Sunday For Sammy Adds Strings to Charlotte’s Bow
A young violinist who cherishes her late father’s memory through his old, well used violin has had a string of good fortune with the donation of a new electric instrument from the Sunday for Sammy Trust.
Originally from Rothbury, North Shields based Charlotte Kennedy started to play the violin at the age of five. She was inspired further when folk artist Kathryn Tickell visited her school to teach folk music workshops and suggested that she needed a full-sized instrument to continue her development. Charlotte’s mother went into the loft and found a violin that Charlotte’s father used to play when he was younger.
Her passion for the instrument was noticed and she was enrolled into a music education programme so that she could harness her talent. Charlotte then went on to study music at Durham University and now coming full circle, she teaches music to children herself.
“My acoustic violin cleaned up well and sounded good, but it did have an annoying buzz which meant that I couldn’t use it to perform with. I love this violin as it has sentimental attachments as it was my dad’s who passed away when I was 19 years old, but I knew it wasn’t up to the standard I needed,” said Charlotte.
In 2018, Charlotte applied for a grant from Sunday for Sammy to replace the old violin. She auditioned using her dad’s instrument and impressed the panel of Trustees who granted her £1500 towards a new one. As Charlotte needed to find the remaining balance herself, Trustee Ray Laidlaw said that there was no time limit on the grant and to claim it when she was ready.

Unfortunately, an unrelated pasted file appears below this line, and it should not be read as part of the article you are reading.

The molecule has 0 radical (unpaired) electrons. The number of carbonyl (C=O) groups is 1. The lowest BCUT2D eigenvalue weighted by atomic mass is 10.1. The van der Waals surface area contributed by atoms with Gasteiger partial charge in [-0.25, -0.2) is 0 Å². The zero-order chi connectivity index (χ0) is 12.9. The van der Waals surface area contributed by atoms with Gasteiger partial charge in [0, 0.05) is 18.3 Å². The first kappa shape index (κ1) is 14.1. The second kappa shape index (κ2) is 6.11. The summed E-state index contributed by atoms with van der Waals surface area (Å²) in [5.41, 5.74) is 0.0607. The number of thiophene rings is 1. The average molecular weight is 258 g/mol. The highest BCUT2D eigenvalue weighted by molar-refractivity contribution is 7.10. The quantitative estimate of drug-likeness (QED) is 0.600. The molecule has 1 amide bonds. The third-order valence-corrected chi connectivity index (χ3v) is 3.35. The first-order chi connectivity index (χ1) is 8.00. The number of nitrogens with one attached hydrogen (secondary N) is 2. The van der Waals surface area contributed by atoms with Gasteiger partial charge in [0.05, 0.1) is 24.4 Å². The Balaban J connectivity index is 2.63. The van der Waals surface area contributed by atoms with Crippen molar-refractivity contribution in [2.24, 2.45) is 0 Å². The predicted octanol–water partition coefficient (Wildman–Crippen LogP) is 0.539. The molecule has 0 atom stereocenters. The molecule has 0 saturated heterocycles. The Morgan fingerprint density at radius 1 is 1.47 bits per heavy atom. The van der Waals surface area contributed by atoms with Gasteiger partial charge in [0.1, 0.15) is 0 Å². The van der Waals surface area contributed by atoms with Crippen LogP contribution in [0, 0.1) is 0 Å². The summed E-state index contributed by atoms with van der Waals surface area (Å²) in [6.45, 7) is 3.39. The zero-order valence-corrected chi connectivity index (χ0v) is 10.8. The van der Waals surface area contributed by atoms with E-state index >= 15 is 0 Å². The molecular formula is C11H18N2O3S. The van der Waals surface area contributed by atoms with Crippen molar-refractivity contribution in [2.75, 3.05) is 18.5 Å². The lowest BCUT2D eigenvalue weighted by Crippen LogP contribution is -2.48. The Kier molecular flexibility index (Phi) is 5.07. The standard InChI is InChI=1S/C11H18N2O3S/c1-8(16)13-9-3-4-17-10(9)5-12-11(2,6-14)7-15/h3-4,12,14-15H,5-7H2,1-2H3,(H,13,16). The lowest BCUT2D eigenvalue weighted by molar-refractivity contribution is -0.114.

Life moved on and COVID struck, and Charlotte’s priorities changed. She took on a music teaching job with In Harmony North East, a community based orchestral project which aims to change the lives of children living in the West End of Newcastle through music. With being so busy, her ambitions to perform took a back seat.
“After the pandemic I realised just how much I missed playing and connecting with an audience and sharing my music with others. I felt that if I died tomorrow and I hadn’t done anything useful involving performing that I’d missed out.
“A friend in London told me that there was a market for electric violin players at weddings and events and I started to research what was out there. I found that there was a demand in the area and all that I needed was an electric instrument and amplifier.”
Despite being five years since Charlotte applied to the Sunday for Sammy Trust, her grant was actioned, and she bought a new, pure white electric violin.
“I love my electric violin, it makes a gorgeous sound and already I’ve got quite a few wedding bookings. I attend wedding fairs to help promote what I do and I’m really grateful to Sunday for Sammy especially as they honoured the grant after five long years.”
A Tik Tok video of Charlotte playing the electric violin has received thousands of views with people enquiring about her travelling to Europe, Canada, and America to play at their weddings. She is also proving popular with local wedding venues too.
Trustee Paul Irwin was delighted that Charlotte had found a new career path through teaching and playing her violin.
“This is what we do at the Sunday for Sammy Trust, we give young talent the opportunity to progress in their chosen art. Normally we don’t have to wait five years to give away our money but in Charlotte’s case it was worth the wait.
“Our funds all come from our shows and the sale of the subsequent DVD’s, and we’d like to thank everyone who has supported us in this way as they are the ones who are helping our new talented youngsters get to where they need to be.”
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